/ Getting Support

Creating Support Structures

Lift off!

Support is not just for emergencies.

You can approach support two ways: crisis-mode (you reach out in emergencies, to people who barely know you), or by creating support structures that you consistently participate in and help you to thrive every day (and help you prevent crisis).

A support “structure” is something you set up to receive support from the same folks over time. It makes receiving support more consistent, and lets you develop trust and deepen in knowledge of each others’ businesses.

Before I list my reasons, I want to make a special point about “accountability”. This is a word used a lot with MasterMind groups and other support structures. I’m not a fan of  accountability as the #1 reason for support. This sets up our would-be friends and supporters as our cops or watchmen. They can be much more than that. Here’s my top 10 list  of benefits (in no particular order):

10 reasons to create support structures

  1. It’s (way) more fun with friends
  2. Others act as mirrors – seeing and reflecting our blind spots
  3. Seeing problems from different perspectives
  4. Wisdom and resources from people who have been through similar things
  5. Feedback from people who know you well and care about you
  6. Watching people grow over time (and helping them) feels warm and fuzzy
  7. Brainstorming and idea generation
  8. Creative collaboration
  9. Referrals to and from
  10. People to celebrate successes with!

Sounds fun right! I made this list based on everything I’ve gotten out of my Mastermind groups over the past few years.

Examples of support structures

Group One-on-One
Peer Dynamic Mastermind Group Business Buddy



Group Led by Coach

Coach or Mentor

Mastermind Group

  • consists of 3-6 people who get together weekly, biweekly, or monthly
  • usually made up of people in different industries but in a similar stage of their business
  • each person takes a turn getting feedback on a particular issue

Business Buddy

  • a business partner or friend who is in the same or similar industry.
  • someone you can talk about the day to day technicalities of your industry
  • you know each other’s business really well and feel collaborative with them

Class or Coach-led Group

  • you receive instruction and advice from the leader, while also interacting with a peer group to learn together
  • can vary widely in structure


  • someone who is further along in your industry or in business in general
  • someone you want to emulate (don’t choose a mentor whose business setup you wouldn’t want)
  • you can get coached, or just follow and learn by example

There is also a spectrum of investment.

Time: this can range from meeting one time for an hour to meeting daily, weekly, or monthly…for 6 weeks, a year, a decade, or more.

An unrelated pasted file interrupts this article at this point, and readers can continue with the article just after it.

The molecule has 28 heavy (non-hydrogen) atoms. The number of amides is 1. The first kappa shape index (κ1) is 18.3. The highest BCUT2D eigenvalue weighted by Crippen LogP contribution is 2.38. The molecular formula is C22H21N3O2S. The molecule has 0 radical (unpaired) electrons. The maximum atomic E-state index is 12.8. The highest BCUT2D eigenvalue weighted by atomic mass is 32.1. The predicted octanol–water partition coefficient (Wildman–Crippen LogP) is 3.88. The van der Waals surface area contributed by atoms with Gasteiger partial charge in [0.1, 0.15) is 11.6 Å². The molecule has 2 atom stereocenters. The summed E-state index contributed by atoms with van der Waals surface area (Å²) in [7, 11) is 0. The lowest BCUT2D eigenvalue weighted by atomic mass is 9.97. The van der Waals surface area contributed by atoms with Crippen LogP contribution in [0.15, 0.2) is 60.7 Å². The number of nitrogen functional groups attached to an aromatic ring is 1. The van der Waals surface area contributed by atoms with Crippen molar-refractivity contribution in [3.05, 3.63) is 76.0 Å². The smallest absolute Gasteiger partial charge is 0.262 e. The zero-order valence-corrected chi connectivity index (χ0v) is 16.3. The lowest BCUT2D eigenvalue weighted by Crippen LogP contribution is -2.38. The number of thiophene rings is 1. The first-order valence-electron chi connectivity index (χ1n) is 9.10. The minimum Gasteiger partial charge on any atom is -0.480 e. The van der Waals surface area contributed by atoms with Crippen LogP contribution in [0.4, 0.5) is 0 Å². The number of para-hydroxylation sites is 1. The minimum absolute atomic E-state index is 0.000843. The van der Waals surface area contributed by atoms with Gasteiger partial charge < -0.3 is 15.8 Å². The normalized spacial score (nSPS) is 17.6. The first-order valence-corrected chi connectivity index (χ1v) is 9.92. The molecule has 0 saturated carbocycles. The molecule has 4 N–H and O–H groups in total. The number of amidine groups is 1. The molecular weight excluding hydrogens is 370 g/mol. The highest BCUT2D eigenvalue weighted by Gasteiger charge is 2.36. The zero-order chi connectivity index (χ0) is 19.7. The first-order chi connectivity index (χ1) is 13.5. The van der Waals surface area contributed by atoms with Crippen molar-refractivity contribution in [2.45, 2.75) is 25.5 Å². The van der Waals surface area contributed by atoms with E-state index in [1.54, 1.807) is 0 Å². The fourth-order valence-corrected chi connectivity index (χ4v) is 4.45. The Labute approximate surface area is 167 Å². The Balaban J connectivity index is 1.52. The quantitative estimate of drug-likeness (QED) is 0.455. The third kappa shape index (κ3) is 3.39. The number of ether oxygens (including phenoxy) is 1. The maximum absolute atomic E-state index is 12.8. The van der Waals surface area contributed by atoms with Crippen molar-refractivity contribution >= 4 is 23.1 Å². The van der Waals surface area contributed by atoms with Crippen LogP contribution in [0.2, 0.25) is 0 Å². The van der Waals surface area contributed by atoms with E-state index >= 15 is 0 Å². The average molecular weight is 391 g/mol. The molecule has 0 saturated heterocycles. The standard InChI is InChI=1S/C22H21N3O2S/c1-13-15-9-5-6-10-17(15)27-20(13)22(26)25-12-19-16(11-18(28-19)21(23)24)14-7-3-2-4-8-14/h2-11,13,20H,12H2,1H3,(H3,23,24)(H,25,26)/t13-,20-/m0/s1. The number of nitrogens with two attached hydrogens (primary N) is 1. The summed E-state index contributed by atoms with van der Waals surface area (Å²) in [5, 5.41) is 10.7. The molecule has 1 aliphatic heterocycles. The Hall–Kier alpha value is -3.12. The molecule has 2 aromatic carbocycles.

Depth: some relationships stay fairly shallow and “professional”. Some grow into friendships and partnerships, where business topics mingle with personal journeying and discovery.

Where do I find these folks?

Wherever business owners hang out: networking groups, Biznik, Facebook, Twitter, professional organizations. Your friends and colleagues.

Get clear on what you want and invite it into your heart. Take time to build the relationship and make sure it is a good fit.

What makes a good support relationship?

  • You share the same values and are in the same or similar “tribe”.
  • You trust them and feel safe with them (you have to show them your messy insides for this to work!).
  • Each of you is committed to the relationship and the process.
  • Each of you has the ability to communicate clearly and work through differences or sticky spots constructively.
  • You each are on the same page with the structure of what you do together.
  • You each feel collaborative rather than competitive toward each other.
  • Each of you is committed to your own personal growth.

You need different support at different times.

There’s no blueprint for everyone and all time. My goal is to help you understand all the options so you can find support that feels right and helps you in all the ways you need.

You might start out with a class, and then find you want the ongoing support of a group. Or you may have a group you love but sometimes supplement it with the focused help of a coach. As your needs evolve and change over time, reassess what you need and find new sources of support.

Give yourself what you need to thrive–there is no reason to struggle by yourself. No matter where you are in your journey, there is someone who can light the way forward.

Make your support-structure goal to thrive.

When you set up your group or support relationship, you can set an intention or purpose for it. I suggest you choose “to thrive” as your goal. It’s about more than money and clients–it’s whole-body happiness.

To be in business means you are constantly offered the opportunity to stretch yourself and grow. You are also constantly offered the temptation to stagnate or operate from fear. We’re only human. Support from others who are also committed to doing well makes the difference between surviving and thriving. I believe business owners needs consistent support. Personally, it tipped my scales to make business not just fascinating but also fulfilling.

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